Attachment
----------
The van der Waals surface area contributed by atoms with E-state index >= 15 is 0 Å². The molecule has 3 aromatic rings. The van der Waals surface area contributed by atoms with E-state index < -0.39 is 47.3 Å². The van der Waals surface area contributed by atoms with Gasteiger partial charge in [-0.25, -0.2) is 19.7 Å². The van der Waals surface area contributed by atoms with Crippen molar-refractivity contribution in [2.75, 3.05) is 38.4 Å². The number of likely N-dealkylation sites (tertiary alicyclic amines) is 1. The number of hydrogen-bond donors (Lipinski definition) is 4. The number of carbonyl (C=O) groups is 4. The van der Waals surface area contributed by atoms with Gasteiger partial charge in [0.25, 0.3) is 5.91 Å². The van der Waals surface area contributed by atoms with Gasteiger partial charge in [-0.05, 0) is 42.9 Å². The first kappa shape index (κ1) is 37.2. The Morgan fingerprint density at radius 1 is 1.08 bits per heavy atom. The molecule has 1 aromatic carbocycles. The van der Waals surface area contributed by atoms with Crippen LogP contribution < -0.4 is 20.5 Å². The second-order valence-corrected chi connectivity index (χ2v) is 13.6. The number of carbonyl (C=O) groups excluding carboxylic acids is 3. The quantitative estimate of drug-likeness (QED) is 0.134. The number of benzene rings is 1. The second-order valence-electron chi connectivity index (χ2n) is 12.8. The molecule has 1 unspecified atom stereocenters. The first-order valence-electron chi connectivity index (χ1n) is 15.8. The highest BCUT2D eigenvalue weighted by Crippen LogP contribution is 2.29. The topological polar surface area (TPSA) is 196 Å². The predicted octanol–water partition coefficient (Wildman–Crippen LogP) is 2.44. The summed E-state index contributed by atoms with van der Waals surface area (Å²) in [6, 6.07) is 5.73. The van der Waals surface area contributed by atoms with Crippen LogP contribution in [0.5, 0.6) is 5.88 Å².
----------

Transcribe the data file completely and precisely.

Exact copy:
The van der Waals surface area contributed by atoms with E-state index >= 15 is 0 Å². The molecule has 3 aromatic rings. The van der Waals surface area contributed by atoms with E-state index < -0.39 is 47.3 Å². The van der Waals surface area contributed by atoms with Gasteiger partial charge in [-0.25, -0.2) is 19.7 Å². The van der Waals surface area contributed by atoms with Crippen molar-refractivity contribution in [2.75, 3.05) is 38.4 Å². The number of likely N-dealkylation sites (tertiary alicyclic amines) is 1. The number of hydrogen-bond donors (Lipinski definition) is 4. The number of carbonyl (C=O) groups is 4. The van der Waals surface area contributed by atoms with Gasteiger partial charge in [0.25, 0.3) is 5.91 Å². The van der Waals surface area contributed by atoms with Gasteiger partial charge in [-0.05, 0) is 42.9 Å². The first kappa shape index (κ1) is 37.2. The Morgan fingerprint density at radius 1 is 1.08 bits per heavy atom. The molecule has 1 aromatic carbocycles. The van der Waals surface area contributed by atoms with Crippen LogP contribution < -0.4 is 20.5 Å². The second-order valence-corrected chi connectivity index (χ2v) is 13.6. The number of carbonyl (C=O) groups excluding carboxylic acids is 3. The quantitative estimate of drug-likeness (QED) is 0.134. The number of benzene rings is 1. The second-order valence-electron chi connectivity index (χ2n) is 12.8. The molecule has 1 unspecified atom stereocenters. The first-order valence-electron chi connectivity index (χ1n) is 15.8. The highest BCUT2D eigenvalue weighted by Crippen LogP contribution is 2.29. The topological polar surface area (TPSA) is 196 Å². The predicted octanol–water partition coefficient (Wildman–Crippen LogP) is 2.44. The summed E-state index contributed by atoms with van der Waals surface area (Å²) in [6, 6.07) is 5.73. The van der Waals surface area contributed by atoms with Crippen LogP contribution in [0.5, 0.6) is 5.88 Å².